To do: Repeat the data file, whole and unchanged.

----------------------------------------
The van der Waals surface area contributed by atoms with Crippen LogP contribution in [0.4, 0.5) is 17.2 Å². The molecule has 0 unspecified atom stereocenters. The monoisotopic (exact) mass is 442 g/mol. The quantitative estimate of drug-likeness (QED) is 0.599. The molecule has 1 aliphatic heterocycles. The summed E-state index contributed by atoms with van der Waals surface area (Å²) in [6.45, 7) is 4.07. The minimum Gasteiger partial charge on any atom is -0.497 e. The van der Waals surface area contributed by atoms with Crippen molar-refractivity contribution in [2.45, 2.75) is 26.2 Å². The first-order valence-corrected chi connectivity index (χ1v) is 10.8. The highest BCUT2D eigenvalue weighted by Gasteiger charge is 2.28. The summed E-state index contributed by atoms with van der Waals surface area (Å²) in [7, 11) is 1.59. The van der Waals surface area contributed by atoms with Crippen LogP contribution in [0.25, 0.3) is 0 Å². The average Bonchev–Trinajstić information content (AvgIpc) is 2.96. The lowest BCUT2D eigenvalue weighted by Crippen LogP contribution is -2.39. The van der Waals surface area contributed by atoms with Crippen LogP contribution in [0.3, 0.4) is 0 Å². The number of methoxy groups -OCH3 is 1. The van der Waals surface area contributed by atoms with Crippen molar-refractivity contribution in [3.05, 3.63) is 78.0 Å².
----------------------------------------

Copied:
The van der Waals surface area contributed by atoms with Crippen LogP contribution in [0.4, 0.5) is 17.2 Å². The molecule has 0 unspecified atom stereocenters. The monoisotopic (exact) mass is 442 g/mol. The quantitative estimate of drug-likeness (QED) is 0.599. The molecule has 1 aliphatic heterocycles. The summed E-state index contributed by atoms with van der Waals surface area (Å²) in [6.45, 7) is 4.07. The minimum Gasteiger partial charge on any atom is -0.497 e. The van der Waals surface area contributed by atoms with Crippen molar-refractivity contribution in [2.45, 2.75) is 26.2 Å². The first-order valence-corrected chi connectivity index (χ1v) is 10.8. The highest BCUT2D eigenvalue weighted by Gasteiger charge is 2.28. The summed E-state index contributed by atoms with van der Waals surface area (Å²) in [7, 11) is 1.59. The van der Waals surface area contributed by atoms with Crippen LogP contribution in [0.25, 0.3) is 0 Å². The average Bonchev–Trinajstić information content (AvgIpc) is 2.96. The lowest BCUT2D eigenvalue weighted by Crippen LogP contribution is -2.39. The van der Waals surface area contributed by atoms with Crippen LogP contribution in [0.3, 0.4) is 0 Å². The number of methoxy groups -OCH3 is 1. The van der Waals surface area contributed by atoms with Crippen molar-refractivity contribution in [3.05, 3.63) is 78.0 Å².